Janine Price glides high on her white boot roller skates, striking out across the basketball court at Featherston’s indoor stadium.
She pushes a wide broom, sweeping tiny stones and daily fluff into a corner. That stuff plays havoc with small wheels. Soon, adults and kids will arrive for Janine’s Wednesday evening skate class.
Her 20-30 learners stand a few centimetres taller on wheels, as they coast, stomp and fall around the room. It’s a small-scale revival of an old-school activity.
Back in 1950s California, when roller skating was all the rage, Janine’s father just couldn’t get the hang. Being wobbly on wheels shattered your ‘cool’ rating. Years later, after a move to New Zealand, he insisted his Kiwi kids take roller skating lessons.
“Dad couldn’t swim either,” Janine says. “So my brother and I went to skating and swimming lessons for years, to please him. I started at four years old.”
After a brief defection to ice skating at university, Janine got back on wheels and into roller derby in Wellington. Now, she competes in artistic roller skating at international masters level. For three years, she has been running her little-known skate night in Featherston.
“After we moved to Featherston, word got out that I was using the basketball court to practise my skating routines and I was asked to run an outdoor rink at the town’s Christmas market.”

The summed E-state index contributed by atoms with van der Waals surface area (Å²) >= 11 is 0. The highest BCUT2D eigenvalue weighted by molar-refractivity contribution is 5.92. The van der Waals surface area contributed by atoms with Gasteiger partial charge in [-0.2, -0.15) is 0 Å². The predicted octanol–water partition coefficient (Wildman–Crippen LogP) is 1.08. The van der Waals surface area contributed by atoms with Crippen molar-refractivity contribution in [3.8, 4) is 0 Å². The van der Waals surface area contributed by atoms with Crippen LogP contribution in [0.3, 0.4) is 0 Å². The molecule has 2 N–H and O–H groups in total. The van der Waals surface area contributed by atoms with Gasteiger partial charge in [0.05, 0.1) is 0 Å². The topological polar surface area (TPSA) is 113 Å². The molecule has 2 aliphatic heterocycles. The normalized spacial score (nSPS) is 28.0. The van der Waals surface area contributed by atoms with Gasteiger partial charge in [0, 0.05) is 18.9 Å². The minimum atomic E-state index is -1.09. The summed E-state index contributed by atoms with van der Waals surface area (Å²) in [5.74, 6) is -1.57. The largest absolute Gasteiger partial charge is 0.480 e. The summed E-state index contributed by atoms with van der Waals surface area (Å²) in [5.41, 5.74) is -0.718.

She obtained 100 pairs of old boot skates circa 1960s-70s from the Upper Hutt Roller Skating Club. Left with her stash of wheels after the market, Janine started the skating group after interest from friends.
“We started with speed skating but I now teach artistic skills, with games and the odd disco.”
Two children, a lifestyle block and horses used for western riding makes for a busy life. Elsewhere in her week, she’s off over the hill to the Upper Hutt club (where she is president) for coaching and to practise artistic routines.
Skating has taken Janine across New Zealand – she won a bronze and two silver medals at the national artistic championships in July and was selected for the New Zealand team to compete at the Oceania Championships in Rotorua this spring.
Costumes cost hundreds of dollars – but she has cunning ways of staying within budget. “I’ve bought sparkly cocktail dresses from SaveMart and cut them down into skating dresses. And modified Indian saris for Bollywood themes.”
Gone are the days when roller skates were made in New Zealand. Now, most come from the USA, or Italy – the powerhouse of world roller skating due to it being taught in schools there in the 1980s.
A pair of top-end artistic skates cost more than $1,000 but skaters in Featherston can use Janine’s collection for a few dollars. She has become a skilled skate mechanic, able to switch out wheels and bearings with the flick of a hand tool.
Roller skating fits Featherston’s vibe of something a little different.
“We’re on the edge here,” she smiles.
“There are activities such as wrestling. I like the small size of Featherston and the community feel. We work together for our town.”
Story by Julia Mahony